I’ve now spent a fair amount of time with WordPress since I ported my blog over to it from Serendipity. My first experiences were collected in my post titled WordPress Usability Issues, and I’ll further extend on this here.

  • I’ve gotten used to having the “Save”-button on the right side, but this comes from having to learn the location by hand. I still move to the bottom of the page from time to time, but I’m not lost like I were earlier.
  • The location of the “Save”-button has however trigged another problem: since I now move my focus to the right of the page when I’m done writing my post, 9 of 10 times I fail to give my posts any tags or assign any categories to it. This is done beneath the text of the post, but since I no longer move vertically to progress from the post field (my eyes now move horizontally to the save/publish button instead), I never think about adding those. Guess I’ll have to learn that too, instead of following the flow of the application.
  • “Preview this Post” does not save the post before showing the preview. That means I’ll have to press Save, then “Preview this Post”, even though “Preview this post” is placed all by itself and seem to function independent of the other buttons.
  • Not a usability-issue, but probably a simple bug: some times my posts does not allow for comments, and I’ll have to enable them manually by going to the details of the post. I’m pretty sure that I’m not turning them off by accident, as the option is buried even further down from the tags and categories that I’m already having trouble finding without thinking explicitly about it.

WordPress Usability Issues

After moving from s9y to WordPress, I encountered a few usability issues that I’d like to highlight. While WordPress has a very neat color scheme, large letters and in general does quite a good job of keeping everyone happy, there were a few issues that I stumbled across.

  • The “Save” button is only available at the right side of the post. When entering text in a post, the Save/Publish buttons are placed just to the right of the text field where you write your post. This is fine if I only were to save my post and be done with it, but usually I go through several sets of plugins, tags, categories etc. for the post. After doing this, my eyes and focus are on the bottom of the post column, and I have to searching for how I’m going to get my post posted. This still happens after writing several posts in wordpress.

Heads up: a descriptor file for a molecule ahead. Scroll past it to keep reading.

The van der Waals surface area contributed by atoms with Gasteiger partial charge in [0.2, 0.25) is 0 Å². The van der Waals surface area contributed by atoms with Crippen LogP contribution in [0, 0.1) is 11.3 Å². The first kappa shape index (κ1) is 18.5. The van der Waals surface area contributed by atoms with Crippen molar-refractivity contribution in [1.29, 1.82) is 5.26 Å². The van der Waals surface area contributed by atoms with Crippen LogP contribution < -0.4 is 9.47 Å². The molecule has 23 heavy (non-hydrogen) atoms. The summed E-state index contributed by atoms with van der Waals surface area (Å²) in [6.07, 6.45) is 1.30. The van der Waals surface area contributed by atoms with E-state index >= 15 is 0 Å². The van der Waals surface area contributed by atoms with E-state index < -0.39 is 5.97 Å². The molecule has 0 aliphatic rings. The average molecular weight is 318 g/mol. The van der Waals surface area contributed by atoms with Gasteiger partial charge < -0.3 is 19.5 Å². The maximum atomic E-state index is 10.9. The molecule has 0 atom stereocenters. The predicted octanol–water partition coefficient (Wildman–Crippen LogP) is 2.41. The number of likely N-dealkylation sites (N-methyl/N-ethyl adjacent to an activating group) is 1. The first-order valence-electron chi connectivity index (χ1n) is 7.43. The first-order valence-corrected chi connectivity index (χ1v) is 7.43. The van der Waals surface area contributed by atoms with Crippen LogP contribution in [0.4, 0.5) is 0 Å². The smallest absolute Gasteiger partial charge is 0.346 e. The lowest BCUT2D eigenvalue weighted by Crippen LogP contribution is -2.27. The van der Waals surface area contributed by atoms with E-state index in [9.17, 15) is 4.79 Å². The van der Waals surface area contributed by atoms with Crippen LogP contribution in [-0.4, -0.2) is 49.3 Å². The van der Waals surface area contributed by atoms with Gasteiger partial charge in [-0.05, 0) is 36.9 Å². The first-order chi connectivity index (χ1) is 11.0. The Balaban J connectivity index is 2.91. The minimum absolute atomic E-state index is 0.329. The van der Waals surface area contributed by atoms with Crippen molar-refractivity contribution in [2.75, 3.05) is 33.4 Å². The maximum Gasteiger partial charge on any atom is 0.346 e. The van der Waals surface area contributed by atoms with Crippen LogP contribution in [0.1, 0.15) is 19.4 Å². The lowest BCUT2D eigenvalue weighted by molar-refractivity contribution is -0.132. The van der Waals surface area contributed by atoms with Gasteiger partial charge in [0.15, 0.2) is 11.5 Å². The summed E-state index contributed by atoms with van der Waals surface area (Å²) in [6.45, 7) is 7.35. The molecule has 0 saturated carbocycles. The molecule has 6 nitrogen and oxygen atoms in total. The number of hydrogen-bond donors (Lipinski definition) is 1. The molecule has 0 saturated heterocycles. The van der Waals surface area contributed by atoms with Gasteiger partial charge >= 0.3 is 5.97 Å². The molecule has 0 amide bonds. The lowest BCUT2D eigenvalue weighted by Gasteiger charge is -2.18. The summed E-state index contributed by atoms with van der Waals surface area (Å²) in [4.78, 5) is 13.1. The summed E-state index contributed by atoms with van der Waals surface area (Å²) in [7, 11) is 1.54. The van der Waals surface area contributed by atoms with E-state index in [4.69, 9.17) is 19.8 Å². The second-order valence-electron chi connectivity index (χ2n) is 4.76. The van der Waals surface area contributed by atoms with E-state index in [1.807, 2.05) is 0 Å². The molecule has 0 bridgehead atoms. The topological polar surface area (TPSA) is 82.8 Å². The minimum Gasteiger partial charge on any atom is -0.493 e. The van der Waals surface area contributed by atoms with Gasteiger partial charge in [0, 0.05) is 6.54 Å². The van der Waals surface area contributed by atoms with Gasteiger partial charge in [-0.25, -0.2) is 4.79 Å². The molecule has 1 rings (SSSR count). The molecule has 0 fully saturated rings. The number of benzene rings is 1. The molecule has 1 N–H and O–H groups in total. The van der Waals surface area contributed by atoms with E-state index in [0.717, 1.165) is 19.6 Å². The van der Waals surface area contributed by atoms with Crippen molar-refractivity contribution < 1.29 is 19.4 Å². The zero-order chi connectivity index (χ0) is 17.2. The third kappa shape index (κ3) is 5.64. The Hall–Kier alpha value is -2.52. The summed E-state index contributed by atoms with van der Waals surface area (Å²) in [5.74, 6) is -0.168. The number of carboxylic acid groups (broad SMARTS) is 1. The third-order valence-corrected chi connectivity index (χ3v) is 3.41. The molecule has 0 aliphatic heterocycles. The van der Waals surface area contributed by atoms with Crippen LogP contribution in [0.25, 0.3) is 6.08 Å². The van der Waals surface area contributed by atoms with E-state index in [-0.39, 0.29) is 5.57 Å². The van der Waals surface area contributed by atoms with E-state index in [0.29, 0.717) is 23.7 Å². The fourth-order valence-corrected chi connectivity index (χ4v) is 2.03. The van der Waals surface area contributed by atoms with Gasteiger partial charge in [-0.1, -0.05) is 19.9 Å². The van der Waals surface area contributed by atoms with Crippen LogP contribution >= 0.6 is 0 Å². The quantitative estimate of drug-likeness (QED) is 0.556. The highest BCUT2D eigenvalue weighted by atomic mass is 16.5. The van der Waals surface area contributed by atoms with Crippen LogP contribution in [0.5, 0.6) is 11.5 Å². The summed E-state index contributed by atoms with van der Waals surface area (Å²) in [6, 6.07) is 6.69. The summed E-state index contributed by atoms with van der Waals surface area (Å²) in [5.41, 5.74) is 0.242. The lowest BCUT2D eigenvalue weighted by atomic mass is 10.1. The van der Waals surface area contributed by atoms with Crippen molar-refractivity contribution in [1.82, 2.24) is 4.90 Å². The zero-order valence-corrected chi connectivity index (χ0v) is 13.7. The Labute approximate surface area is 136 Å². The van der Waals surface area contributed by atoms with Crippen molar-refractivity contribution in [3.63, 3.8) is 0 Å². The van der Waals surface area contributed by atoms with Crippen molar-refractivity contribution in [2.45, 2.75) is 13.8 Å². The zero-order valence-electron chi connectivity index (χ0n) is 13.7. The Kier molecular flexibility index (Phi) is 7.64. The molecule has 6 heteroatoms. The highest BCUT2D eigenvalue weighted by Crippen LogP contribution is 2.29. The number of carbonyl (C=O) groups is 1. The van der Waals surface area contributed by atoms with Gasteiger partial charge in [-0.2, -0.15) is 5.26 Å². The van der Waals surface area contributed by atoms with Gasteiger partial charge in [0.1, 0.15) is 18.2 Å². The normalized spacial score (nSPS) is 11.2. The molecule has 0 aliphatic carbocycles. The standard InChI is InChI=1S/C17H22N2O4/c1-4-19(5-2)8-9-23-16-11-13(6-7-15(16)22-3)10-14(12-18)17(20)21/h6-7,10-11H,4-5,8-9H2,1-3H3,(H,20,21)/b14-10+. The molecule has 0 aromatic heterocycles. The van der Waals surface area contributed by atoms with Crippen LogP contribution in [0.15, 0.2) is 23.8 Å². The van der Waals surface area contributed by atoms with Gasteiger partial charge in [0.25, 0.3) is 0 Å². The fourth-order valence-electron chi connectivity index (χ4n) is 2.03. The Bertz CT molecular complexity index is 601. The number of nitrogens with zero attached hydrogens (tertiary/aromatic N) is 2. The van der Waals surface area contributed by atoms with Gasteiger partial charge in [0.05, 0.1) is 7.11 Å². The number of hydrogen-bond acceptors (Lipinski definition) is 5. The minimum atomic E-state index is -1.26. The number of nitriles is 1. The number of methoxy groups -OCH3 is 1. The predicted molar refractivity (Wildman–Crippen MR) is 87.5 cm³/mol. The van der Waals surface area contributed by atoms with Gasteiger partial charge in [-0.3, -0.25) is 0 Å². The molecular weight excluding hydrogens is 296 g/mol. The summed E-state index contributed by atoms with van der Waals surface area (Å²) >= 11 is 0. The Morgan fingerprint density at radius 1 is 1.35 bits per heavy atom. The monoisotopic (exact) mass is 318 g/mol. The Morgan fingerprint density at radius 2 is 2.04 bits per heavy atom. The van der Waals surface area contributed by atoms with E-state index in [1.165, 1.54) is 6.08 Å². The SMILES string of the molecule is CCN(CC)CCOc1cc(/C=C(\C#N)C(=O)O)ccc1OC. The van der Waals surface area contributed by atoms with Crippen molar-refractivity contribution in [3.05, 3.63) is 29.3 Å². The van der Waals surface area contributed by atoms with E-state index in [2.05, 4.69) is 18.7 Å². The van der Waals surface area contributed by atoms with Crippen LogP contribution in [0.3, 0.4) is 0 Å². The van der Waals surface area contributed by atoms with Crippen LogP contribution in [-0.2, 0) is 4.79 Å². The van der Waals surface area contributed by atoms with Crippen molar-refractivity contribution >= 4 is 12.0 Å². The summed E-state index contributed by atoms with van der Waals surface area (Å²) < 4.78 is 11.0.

How about having just a save and publish button that replicates the function in the rightmost column on the bottom too?

  • After logging into the admin interface, the “Right now!” header with “write a page” and “write a post” is in a reddish (dark orange) background. Red should indicate errors, not “start here, do this!” as the current meaning is. I also wrote a post as a page once, as my eyes just read “write a post” for the first button. I’ll admit that that was me, but as I’ve learnt over the years, if I’m having trouble doing stuff, others will have too. “They’ll figure it out” means they never will.

    How about changing the color of the bar, and instead making the “Write a new post” link to a button all by itself?

    The “Write a Page” button could instead be moved beneath the other button to signify lesser importance. (just noticed that in the “create a new post” page, the bold button is to the right, the opposite of the first login page. Inconsistency is never good.)

  • I registered for an account at WordPress.com to receive my Akismet API key. After entering my details, I got a page with really large text telling me what my username and password was. If I were sitting at a computer lab or at work, people three rows behind me could probably see both my password and my username. I know my password, that’s why I’m writing it two times when registering (.. and then it only shows as ****** as usual…).

    Remove the password from the display page, and we nerds won’t be scared.

    (Am I the only one who finds it a bit akward to see their own password in clear text?)